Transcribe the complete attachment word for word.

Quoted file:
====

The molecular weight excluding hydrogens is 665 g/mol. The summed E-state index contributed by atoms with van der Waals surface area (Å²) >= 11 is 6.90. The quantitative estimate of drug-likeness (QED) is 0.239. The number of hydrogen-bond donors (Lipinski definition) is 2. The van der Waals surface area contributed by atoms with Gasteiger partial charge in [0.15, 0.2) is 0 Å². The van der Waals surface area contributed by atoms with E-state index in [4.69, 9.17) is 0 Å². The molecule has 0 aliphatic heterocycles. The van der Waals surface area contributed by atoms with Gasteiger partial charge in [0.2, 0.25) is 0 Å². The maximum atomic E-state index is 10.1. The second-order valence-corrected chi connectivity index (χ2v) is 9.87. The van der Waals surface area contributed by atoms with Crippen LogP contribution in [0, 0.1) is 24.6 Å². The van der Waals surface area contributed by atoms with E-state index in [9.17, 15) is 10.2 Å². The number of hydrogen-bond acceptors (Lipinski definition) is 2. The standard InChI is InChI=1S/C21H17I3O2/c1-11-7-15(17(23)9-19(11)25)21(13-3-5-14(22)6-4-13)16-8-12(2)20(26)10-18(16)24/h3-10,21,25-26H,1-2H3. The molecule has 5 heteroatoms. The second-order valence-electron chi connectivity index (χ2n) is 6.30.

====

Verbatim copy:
The molecular weight excluding hydrogens is 665 g/mol. The summed E-state index contributed by atoms with van der Waals surface area (Å²) >= 11 is 6.90. The quantitative estimate of drug-likeness (QED) is 0.239. The number of hydrogen-bond donors (Lipinski definition) is 2. The van der Waals surface area contributed by atoms with Gasteiger partial charge in [0.15, 0.2) is 0 Å². The van der Waals surface area contributed by atoms with E-state index in [4.69, 9.17) is 0 Å². The molecule has 0 aliphatic heterocycles. The van der Waals surface area contributed by atoms with Gasteiger partial charge in [0.2, 0.25) is 0 Å². The maximum atomic E-state index is 10.1. The second-order valence-corrected chi connectivity index (χ2v) is 9.87. The van der Waals surface area contributed by atoms with Crippen LogP contribution in [0, 0.1) is 24.6 Å². The van der Waals surface area contributed by atoms with E-state index in [9.17, 15) is 10.2 Å². The number of hydrogen-bond acceptors (Lipinski definition) is 2. The standard InChI is InChI=1S/C21H17I3O2/c1-11-7-15(17(23)9-19(11)25)21(13-3-5-14(22)6-4-13)16-8-12(2)20(26)10-18(16)24/h3-10,21,25-26H,1-2H3. The molecule has 5 heteroatoms. The second-order valence-electron chi connectivity index (χ2n) is 6.30.